As previously mentioned, many factors can influence KPIs and affect the outcome of your training. If you want to clearly demonstrate the value of the training alone, you need to identify these factors first. Speak with management and stakeholders to find out the potential variables and then document each one.

Returning to our Widget Inc. example: You’ve determined that one KPI to track is “number of product sales.” So, you chat with the stakeholders involved in the project to identify anything else happening during the time the training is being designed, delivered, and evaluated that could affect this metric. You find out that a big email marketing promotion is lined up for the same week you deliver the training. Whoa! That could affect the KPI in question for sure, so you chat with the marketing team and ask them to delay the campaign by a few weeks, so you can accurately measure the results of your training.

Step 3: Measure KPIs Before Training

Once you’ve identified the metrics you want to track, you’ll need to measure them both before and after the training to see if they’ve changed. If an organization has already identified KPIs that are meaningful to reach business goals, there should be data collection methods in place to gather these metrics. Find out how the organization is tracking the KPIs and get a baseline score to use as a pre-training measure.

At Widget Inc., the sales team creates daily reports from their customer database system to track the number of sales. That is where you get your information for your baseline score.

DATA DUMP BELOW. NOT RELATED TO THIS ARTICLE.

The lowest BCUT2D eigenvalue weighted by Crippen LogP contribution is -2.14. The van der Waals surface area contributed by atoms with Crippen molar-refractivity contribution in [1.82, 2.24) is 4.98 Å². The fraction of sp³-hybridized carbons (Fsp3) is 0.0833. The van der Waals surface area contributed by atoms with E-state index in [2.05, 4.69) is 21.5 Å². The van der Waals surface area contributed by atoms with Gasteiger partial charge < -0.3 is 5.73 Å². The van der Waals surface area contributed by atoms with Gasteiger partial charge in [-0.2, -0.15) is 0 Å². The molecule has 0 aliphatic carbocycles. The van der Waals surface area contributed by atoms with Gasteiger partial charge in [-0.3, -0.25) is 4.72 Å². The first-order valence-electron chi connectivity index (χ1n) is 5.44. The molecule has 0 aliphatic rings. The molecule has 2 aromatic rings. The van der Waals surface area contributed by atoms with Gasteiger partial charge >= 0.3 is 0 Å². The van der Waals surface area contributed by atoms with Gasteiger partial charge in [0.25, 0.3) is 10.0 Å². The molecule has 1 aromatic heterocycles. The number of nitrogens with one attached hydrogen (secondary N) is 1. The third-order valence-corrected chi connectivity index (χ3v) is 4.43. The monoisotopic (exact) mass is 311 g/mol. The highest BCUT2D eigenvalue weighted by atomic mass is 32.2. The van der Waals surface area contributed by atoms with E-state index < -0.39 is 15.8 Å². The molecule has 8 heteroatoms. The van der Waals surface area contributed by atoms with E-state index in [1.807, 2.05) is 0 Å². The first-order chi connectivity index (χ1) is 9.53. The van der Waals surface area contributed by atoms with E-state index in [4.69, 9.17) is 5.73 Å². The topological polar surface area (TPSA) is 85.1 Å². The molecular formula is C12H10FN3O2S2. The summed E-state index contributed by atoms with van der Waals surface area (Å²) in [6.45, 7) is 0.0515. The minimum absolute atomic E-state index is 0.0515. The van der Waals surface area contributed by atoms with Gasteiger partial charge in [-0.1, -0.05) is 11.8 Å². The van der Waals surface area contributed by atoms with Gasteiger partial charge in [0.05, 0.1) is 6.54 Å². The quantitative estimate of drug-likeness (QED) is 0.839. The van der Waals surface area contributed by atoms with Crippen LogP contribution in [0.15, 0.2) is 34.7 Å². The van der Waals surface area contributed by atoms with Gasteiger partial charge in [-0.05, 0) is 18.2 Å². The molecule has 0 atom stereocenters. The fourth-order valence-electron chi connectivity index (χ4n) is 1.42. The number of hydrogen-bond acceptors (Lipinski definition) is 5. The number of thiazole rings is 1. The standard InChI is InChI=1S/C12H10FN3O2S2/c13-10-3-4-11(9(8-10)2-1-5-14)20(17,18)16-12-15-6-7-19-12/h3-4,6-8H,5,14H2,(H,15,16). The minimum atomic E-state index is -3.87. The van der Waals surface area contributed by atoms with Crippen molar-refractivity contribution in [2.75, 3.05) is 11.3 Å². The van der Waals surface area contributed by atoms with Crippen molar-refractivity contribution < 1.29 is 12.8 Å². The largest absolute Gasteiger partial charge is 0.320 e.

Step 4: Measure KPIs After Training to Determine the Difference

After the training, get another measure of the numbers and see how they stack up against the pre-training measure. The difference in the metrics should help you prove the actual monetary value of the training initiative. If sales of the widget went up by 10 percent after the training program, and no other variables changed, you can likely attribute that increase to the program.

This is a simple method for using KPIs to track and measure training effectiveness. Have you ever used KPIs to evaluate training initiatives? If yes, how was your experience? What problems did you encounter? I’d love to hear your feedback, so don’t hesitate to leave me a comment below.

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4 Comments
Matthew Womack-Evans

Nice info on the basics of ROI from a training perspective. As Marc says though, the problem we often encounter is the environment or organisation itself. These ROIs typically take longer to plan and execute than the solution would by itself, which normally leads to a lot of resistance. Added to this, the external factors involved are often near impossible to exclude from the analysis which can be tricky. The key in my experience is the role we as IDs/training teams/training departments play in the process of 'performance improvement'. Are we just order takers, are we ticking boxes or are we trusted advisors? I'm sure you would be hard pressed to find anyone in these parts that would argue the fact that training (in its various guises) adds significant value to the performance of th... Expand

Tracy Carroll
Heather Wolfe Hall

An interesting point Tracy. Having been on both sides of that equation, I can say this: ideally, the organization/client has done that analysis prior to hiring the resource. They've identified the gap and appropriated the budget accordingly. It is definitely worth bringing up in your conversations with clients on the front end. Ask those questions, and establish a feedback mechanism with the client for them to share their results after implementation - these are great to be able to add to your portfolio/references. If, for example, the company is seeking a developer to design/develop a new program...what are the business objectives it supports; how is the company measuring success; and at what milestone do they anticipate results...are all questions I would ask during the initial fro... Expand